The gospel is not saying that he is in all things; it’s saying that all things hold together in him. Within nature, one thing depends on another; but the gospel says that all things together depend on Christ. All the powers of nature, all the laws of physics, to the furthest point of space, however distant – how does it all work? By a self-creating ability internal to the creation itself? No. Christ is Creator and Sustainer and Owner. What we explore, he made. We ourselves owe our existence to him, moment by moment. The Bible speaks of “God, in whose hand is your breath” (Daniel 5:23). Without his constant care, the entire universe would collapse and disintegrate. The grace of Jesus holds and orders not just your life but all of created reality. He is the cohesion of the universe by his powerful attention and kindness and care. We do not help him. We cannot add to him. We cannot improve upon him. He is all we really have. He is all we will ever need. And that’s why he deserves the preeminence in everything.

Who he is in relation to the new creation

And he is the head of the body, the church. He is the beginning, the firstborn from the dead. —Colossians 1:18

He was surprising in verses 15-17. But this is more amazing. He is “the beginning,” in the sense that he is the beginning of a new human race. The eternal one entered time. God became man, in order to create a new humanity. Jesus was a second Adam, who was tempted but didn’t fall. But we, the fallen, misjudged him and crucified him. “He came to his own, and his own received him not” (John 1:11) – the most tragic irony in all of history. But he absorbed all our malice, and gave back love. He took our evil to his cross, where God judged it, and he sank down into death. Then on the third day he rose up from all our evil. He rose again. Our guilt did not rise again. It was all gone because of him. He did this alone. He did it all by himself, for us. We did not lift a finger, except in sin. Now his overruling grace is moving out in the power of his resurrection. He is re-creating us. As the first new man, he is the archetype of what everyone will be who opens up to him. Jesus is everything to us. He is our future. He is our joy now. He is our life. He is our wisdom, our power, our purpose, our confidence. We experience his newness most powerfully here together.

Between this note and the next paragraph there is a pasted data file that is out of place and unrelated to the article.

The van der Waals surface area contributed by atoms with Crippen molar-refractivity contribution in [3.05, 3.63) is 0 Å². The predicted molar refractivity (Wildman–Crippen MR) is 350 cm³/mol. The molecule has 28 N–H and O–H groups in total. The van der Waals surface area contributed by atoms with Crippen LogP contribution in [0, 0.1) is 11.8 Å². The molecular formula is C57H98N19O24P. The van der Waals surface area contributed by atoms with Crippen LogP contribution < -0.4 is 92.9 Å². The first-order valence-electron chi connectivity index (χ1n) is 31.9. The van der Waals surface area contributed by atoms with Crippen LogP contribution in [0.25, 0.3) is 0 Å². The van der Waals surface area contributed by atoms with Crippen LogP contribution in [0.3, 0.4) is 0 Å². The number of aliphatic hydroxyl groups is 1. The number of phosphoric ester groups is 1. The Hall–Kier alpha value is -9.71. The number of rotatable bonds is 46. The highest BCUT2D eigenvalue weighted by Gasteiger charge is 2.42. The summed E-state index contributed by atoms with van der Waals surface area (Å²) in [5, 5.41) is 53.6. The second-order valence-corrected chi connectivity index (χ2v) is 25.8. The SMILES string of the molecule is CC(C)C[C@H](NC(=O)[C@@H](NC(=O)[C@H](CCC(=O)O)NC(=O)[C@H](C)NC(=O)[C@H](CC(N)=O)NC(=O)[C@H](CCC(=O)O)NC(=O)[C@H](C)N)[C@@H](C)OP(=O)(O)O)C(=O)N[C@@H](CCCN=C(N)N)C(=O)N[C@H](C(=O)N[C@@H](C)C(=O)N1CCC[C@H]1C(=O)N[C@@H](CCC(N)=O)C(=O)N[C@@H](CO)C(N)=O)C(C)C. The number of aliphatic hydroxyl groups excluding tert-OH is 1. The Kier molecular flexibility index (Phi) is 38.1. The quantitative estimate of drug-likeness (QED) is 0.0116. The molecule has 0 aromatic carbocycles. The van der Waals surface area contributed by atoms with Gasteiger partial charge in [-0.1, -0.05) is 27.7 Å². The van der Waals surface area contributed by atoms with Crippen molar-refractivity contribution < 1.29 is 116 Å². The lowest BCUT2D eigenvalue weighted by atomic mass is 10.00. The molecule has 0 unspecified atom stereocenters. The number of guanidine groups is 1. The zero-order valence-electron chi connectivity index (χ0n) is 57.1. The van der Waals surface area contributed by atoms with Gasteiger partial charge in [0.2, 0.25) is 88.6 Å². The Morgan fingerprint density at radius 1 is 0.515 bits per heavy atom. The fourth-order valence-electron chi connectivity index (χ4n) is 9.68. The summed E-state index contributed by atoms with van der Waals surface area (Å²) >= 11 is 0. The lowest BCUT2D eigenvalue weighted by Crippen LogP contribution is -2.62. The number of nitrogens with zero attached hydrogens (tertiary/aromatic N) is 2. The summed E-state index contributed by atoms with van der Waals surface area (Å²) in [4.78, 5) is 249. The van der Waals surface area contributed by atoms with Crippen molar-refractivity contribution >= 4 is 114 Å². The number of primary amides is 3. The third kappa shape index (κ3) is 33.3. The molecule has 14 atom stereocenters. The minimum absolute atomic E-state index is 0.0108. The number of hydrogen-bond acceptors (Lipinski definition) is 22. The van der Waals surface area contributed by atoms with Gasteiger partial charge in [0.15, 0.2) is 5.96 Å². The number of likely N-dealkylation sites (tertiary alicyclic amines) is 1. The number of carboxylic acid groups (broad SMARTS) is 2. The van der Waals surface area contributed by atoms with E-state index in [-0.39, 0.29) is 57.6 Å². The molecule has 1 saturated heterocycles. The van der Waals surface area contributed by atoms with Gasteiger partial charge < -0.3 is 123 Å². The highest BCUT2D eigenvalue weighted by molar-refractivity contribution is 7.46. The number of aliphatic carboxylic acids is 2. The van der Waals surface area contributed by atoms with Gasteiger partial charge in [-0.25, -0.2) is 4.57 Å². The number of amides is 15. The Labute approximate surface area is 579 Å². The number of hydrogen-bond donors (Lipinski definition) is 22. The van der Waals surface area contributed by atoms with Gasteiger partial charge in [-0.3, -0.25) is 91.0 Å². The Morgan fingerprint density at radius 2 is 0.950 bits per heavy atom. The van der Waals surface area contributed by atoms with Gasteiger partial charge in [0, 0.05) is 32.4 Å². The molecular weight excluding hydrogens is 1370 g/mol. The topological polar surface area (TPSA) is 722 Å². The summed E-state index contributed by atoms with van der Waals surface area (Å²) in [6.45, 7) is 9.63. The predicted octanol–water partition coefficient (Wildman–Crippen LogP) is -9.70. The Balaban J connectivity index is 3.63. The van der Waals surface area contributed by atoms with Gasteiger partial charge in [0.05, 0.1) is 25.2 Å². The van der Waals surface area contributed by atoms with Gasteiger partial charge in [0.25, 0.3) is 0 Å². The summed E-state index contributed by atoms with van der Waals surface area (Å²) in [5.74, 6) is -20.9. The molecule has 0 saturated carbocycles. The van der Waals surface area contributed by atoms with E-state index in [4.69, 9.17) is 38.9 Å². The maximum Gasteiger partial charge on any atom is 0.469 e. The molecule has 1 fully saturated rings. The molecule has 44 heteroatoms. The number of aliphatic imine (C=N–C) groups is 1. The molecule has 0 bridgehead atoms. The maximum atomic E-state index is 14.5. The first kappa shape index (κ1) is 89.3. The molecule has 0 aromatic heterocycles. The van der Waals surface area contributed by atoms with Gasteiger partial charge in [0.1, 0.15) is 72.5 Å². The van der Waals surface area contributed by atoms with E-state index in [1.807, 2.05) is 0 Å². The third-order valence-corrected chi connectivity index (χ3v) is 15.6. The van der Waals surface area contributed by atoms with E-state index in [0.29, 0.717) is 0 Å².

Some here in Nashville who call themselves Christians stand aloof from any church. I wonder if they’ve read the New Testament. They are cutting off their own oxygen supply, because we can see here that the church is his embodiment in the world today. Verse 18 says, he is the head, and we are the body. The New Testament never speaks of “the body of Christians.” It speaks only of “the Body of Christ.” The church, this church, is more than horizontal relationships. We are primarily vertical. Jesus is present here, as part of us, the head of this body. Church is more than Mission, more than Community. Church is experiencing Jesus. We are alive because of him, we are together as one in him, we are on mission for him. The Head and the Body are one. He himself is on mission. Here it is:

Why it all matters

…that in everything he might be preeminent. —Colossians 1:18

There’s a widespread feeling today is that Jesus is about petty rules, and rules are limited to church, and church is limited to Sunday. But of course, our real lives and our real needs are so much bigger than that. So Jesus ends up as a sidebar, at best. If we ever find ourselves thinking that way, we’ve lost touch with the gospel. That is a false gospel of a false Jesus. It is trivial. It cannot help us. It cannot help anyone. Only the real gospel with the magnitude of the real Jesus can save our city. The mission of God is that Jesus will have the preeminence in both the creation and the new creation – in everything, according to verse 18. Not just in a church service. Not just on a Sunday. In everything. That’s why the book of Revelation envisions a redeemed universe, enjoyed by all who give Jesus the preeminence.

But that new universe, the new Nashville, starts with a new me and you. If we’re going to make him non-ignorable, are we ignoring in any way? If his glory is unlimited, are we limiting him in any way? Are we giving him the preeminence in everything in our lives? Is there any part of our lives that we are roping off and saying to Jesus, “Stay out”? It’s not as though we’re doing him any favors by giving ourselves to him. It’s amazing that he wants the preeminence in our lives. We don’t enhance him. His preeminence is a gift he gives us. His preeminence is preeminent grace. That part of you that you’ve never opened up – isn’t it because you feel he won’t love you there, so you have to keep control? Listen to the gospel again. The real Jesus loves the real you with all his mighty heart. Stop defending yourself against your own happiness. Give him total permission to rearrange you in any way he pleases, for his glory.